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What exactly is a C# Helper method? RRS feed

  • Question

  • I am taking classes on C# and mobile app development at MVA. Mr. Tabor talks about helper methods but never goes into detail about what makes a helper method any different than any other method. In the exercises it always tells us to start with making a helper method. I am not quite sure what a helper method is so I'm not sure if I am doing the exercises correctly.

    If anyone has time I am curios about what an extension method is also.

    Thursday, January 7, 2016 9:21 PM

Answers

  • Hi,

    You've ended up in the forum for the Small Basic programming language, which isn't the right place for your question. Doubtless, this thread will soon be moved to the correct section.

    ---

    A "helper method" isn't anything special, and isn't a language feature. It doesn't differ in any way from a regular method. A helper method is just a method that helps you do something else. For example, if you had to find the square root of a number multiple times within a method, you wouldn't write out the code to find the root each time you needed it, you'd separate it out into a method like Math.Sqrt.

    ---

    An extension method is a language feature. If you, for example, had a string variable and were to call one of the methods on it, you would use the variable name followed by the dot operator followed by the method name and method call operator, as below.

    string thisMonth = "January";
    
    var uppercase = thisMonth.ToUpper(); // JANUARY

    But what if you had your own method that acted on a string, like the one below?

    // Helper methods for working with strings.
    public static class StringHelpers
    {
        // Gets the first character of a string.
        public static char First(string str)
        {
            return str[0];
        }
    }
    
    string thisMonth = "January";
    var firstChar = StringHelpers.First(thisMonth); // J

    It would be pretty inconvenient if you had to call it by StringHelpers.First each time you wanted to use it, especially if you intended for other people to use your code in their projects. This is where extension methods come in. They allow you to make it so you can omit the class containing the method, and allow you to call your method directly on a variable as shown below.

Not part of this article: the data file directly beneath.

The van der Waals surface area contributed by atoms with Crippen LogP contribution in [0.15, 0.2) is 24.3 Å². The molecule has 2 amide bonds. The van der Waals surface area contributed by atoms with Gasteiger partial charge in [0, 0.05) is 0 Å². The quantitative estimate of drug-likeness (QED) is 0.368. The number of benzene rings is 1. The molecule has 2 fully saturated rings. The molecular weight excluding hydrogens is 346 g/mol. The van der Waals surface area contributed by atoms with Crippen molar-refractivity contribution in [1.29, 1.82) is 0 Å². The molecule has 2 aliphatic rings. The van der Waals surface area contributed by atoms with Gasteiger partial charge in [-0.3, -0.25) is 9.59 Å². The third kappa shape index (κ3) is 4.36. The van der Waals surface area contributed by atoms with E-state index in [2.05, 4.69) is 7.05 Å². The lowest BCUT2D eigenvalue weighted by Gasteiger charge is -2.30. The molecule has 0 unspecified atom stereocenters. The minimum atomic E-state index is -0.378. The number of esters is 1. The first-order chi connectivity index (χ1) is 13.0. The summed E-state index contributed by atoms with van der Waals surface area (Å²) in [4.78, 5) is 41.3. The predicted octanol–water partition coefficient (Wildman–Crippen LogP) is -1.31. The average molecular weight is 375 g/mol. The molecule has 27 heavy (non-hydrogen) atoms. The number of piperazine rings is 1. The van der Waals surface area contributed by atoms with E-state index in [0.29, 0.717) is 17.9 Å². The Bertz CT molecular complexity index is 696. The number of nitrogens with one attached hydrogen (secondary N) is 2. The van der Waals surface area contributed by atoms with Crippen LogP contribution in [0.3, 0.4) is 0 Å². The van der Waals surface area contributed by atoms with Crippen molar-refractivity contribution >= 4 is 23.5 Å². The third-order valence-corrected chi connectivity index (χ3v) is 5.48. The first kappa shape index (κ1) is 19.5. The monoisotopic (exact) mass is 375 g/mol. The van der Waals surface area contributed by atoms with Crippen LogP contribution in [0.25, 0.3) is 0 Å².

string thisMonth = "January";
    var firstChar = thisMonth.First(); // J

    How this works behind the scenes isn't very important, and you can consider it compiler magic for now. Extension methods are declared in much the same way as normal methods, just with the this keyword before the first argument (and the first argument being of the type you want to be able to call the method on).

    public static class StringHelpers
    {
        public static char First(this string str)
        {
            return str[0];
        }
    }
    
    string thisMonth = "January";
    var firstChar_0 = thisMonth.First(); // J
    var firstChar_1 = StringHelpers.First(thisMonth); // J
    
    Console.WriteLine(firstChar_0 == firstChar_1); // True

    You might be unsure what use this is (I was when I first came across them). Probably the most common use is with LINQ, which uses extension methods to add extra functionality to any class that implements IEnumerable<T>. Through LINQ's use of extension methods, you can use methods that work on List<T>s, arrays, and anything else that implements IEnumerable<T> even though the method is only defined in one place (which makes the method easier to maintain).



    • Proposed as answer by Nonki Takahashi Thursday, January 7, 2016 11:27 PM
    • Edited by Liam McSherry Friday, January 8, 2016 1:01 PM
    • Marked as answer by litdev Saturday, January 16, 2016 5:03 PM
    Thursday, January 7, 2016 10:33 PM